The Discreet Charm of Paolo Fresu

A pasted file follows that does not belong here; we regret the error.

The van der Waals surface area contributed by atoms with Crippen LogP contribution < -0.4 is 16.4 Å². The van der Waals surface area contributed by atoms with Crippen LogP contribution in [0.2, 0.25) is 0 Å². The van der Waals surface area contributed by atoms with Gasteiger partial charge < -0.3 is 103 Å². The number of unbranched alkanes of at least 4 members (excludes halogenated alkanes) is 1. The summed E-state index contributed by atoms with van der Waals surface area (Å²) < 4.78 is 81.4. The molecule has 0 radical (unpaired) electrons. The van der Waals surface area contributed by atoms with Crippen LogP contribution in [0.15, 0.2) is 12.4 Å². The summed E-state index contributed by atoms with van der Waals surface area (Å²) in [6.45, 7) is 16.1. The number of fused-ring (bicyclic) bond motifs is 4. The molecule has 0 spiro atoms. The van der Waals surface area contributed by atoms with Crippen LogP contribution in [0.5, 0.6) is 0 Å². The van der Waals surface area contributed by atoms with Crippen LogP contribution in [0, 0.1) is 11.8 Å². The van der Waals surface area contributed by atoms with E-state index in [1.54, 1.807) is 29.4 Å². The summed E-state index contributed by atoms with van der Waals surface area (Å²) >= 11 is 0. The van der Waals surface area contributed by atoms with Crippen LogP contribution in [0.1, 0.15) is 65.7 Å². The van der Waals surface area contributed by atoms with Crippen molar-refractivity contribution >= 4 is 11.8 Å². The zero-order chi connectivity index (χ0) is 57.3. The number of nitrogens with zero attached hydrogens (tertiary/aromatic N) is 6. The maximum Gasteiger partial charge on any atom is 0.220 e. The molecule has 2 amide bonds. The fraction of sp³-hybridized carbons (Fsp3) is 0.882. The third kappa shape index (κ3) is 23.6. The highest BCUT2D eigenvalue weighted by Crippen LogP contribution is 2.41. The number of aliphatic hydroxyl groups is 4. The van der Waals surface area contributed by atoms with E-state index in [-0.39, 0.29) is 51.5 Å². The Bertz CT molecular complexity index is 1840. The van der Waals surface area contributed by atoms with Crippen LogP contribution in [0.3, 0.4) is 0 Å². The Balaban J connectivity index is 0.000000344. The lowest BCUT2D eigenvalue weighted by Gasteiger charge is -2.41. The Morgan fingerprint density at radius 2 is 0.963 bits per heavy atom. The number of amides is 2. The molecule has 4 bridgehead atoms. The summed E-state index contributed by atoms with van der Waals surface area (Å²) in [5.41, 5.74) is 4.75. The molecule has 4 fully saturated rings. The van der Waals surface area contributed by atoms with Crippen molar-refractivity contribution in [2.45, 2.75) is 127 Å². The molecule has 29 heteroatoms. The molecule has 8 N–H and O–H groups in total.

A few months ago, I reviewed Carla Bley’s wonderful CD, The Lost Chords Find Paolo Fresu, a deceptively Dada title that referred simply to the nature of the session—Bley’s quartet, called the Lost Chords, joined by the Sardinian trumpeter, Paolo Fresu. I praised Fresu’s “appealing” sound, its “clarion tone with a slight huff of breathiness,” but confessed that I’d never heard him before. Now comes a trio album, Mare Nostrum (on the German label, ACT), with Fresu as co-leader—along with the French-Italian accordionist, Richard Galliano, and the Swedish pianist, Jan Lundgen—and, though it’s not as quirkily magical as the Bley, it’s a charmer. There’s at once a twilight intimacy and a panoramic insouciance to this music. Imagine a gentler Nina Rota, as if he’d scored the soundtracks for early Truffaut instead of boisterous Fellini; toss in some Argentine spice (Galliano, who also plays bandoneon, was close to Astor Piazzolla); and you get a sense of the mood. It’s a bit fluffy and sentimental, but in a good, lively way (though there’s also a spirited arrangement of Ravel’s “Ma Mere L’Oye” and a darkly stirring piece, a Fresu composition, inspired by the Turkish poet Nazim Hikmet). The sound quality is quite good, though I wish there’d been less reverb on the trumpet.